This is the best place in the UK for single women to find love, according to a new survey

Whether you’re a seasoned app user or prefer meeting people in real life, dating can be an exhausting numbers game. Finding the right person can be tough, no matter your age.

Years of bad dates and dry spells can wear away your self-confidence, but new research has revealed there may be a real reason behind why you’re still single.

It turns out that where you live may have an impact on your dating life. Some areas in the UK have greater numbers of single men than others, making them, ideally, better places to find a suitable date.

Dating app Lumen revealed the best place in the UK for single women, particularly women aged between 50 and 69, to meet single men, and the results are in.

Looking for love and getting nowhere? Read our guide to the best dating sites and apps for over 50s and our tips for meeting someone in real life.

Apparently, the Isles of Scilly are the best place to find a single man, as there are a whopping 140 single men per 100 single women.

In second place is the City of London, which has 133 single men per 100 single women.

You don’t have to be a city-dweller to find romance, however. Copeland in rural Cumbria also has odds stacked in favour of single women, with 103 single men per 100 single women.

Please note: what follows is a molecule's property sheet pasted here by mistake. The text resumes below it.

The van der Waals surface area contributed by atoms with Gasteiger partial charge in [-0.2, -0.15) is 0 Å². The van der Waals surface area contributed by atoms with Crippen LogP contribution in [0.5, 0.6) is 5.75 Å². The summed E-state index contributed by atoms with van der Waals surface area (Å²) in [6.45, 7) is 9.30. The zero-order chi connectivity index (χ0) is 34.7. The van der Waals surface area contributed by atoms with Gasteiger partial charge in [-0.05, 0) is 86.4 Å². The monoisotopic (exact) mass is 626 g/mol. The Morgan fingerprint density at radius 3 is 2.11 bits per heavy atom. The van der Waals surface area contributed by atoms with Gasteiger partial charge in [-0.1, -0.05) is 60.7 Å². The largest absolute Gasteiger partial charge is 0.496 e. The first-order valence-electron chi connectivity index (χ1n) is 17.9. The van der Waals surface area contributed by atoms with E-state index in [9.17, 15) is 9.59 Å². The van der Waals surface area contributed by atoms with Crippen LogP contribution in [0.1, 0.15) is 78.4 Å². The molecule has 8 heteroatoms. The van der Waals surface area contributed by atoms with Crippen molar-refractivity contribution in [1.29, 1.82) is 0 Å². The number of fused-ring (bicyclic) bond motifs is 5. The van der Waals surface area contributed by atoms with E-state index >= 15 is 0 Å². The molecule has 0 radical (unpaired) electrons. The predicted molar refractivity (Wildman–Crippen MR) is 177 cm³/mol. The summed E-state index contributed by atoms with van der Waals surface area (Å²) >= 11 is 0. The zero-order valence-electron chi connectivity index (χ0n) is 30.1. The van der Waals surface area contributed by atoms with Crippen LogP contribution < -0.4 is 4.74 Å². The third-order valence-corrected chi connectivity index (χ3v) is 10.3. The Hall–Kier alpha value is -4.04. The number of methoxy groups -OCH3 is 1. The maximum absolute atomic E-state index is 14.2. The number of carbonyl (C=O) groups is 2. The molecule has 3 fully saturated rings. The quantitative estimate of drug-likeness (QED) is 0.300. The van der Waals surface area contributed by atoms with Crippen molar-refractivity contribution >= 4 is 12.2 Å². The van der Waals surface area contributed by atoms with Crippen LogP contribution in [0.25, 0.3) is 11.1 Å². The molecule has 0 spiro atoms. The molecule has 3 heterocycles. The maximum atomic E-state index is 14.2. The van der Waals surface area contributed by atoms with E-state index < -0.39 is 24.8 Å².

Under the age of 50, the City of London is your best bet for finding a single man, where there are 125 single men per 100 women.

Other areas crawling with single men include the London borough of Newham (115 single men per 100 women), the London borough of Tower Hamlets (110 single men per 100 women), Cambridge (112), Southampton (106) and Richmondshire (105).

However, it’s not all good news in the south of England – some of the worst places for single men include Harrow in north London, Merton and Barnet.

Lumen’s findings also revealed that the number of single people in their 50s and 60s has increased by 53% since 2012.


Isa Jaward

Isa Jaward is a journalist from London who has written for the likes of Time Out, The Guardian and Music Week.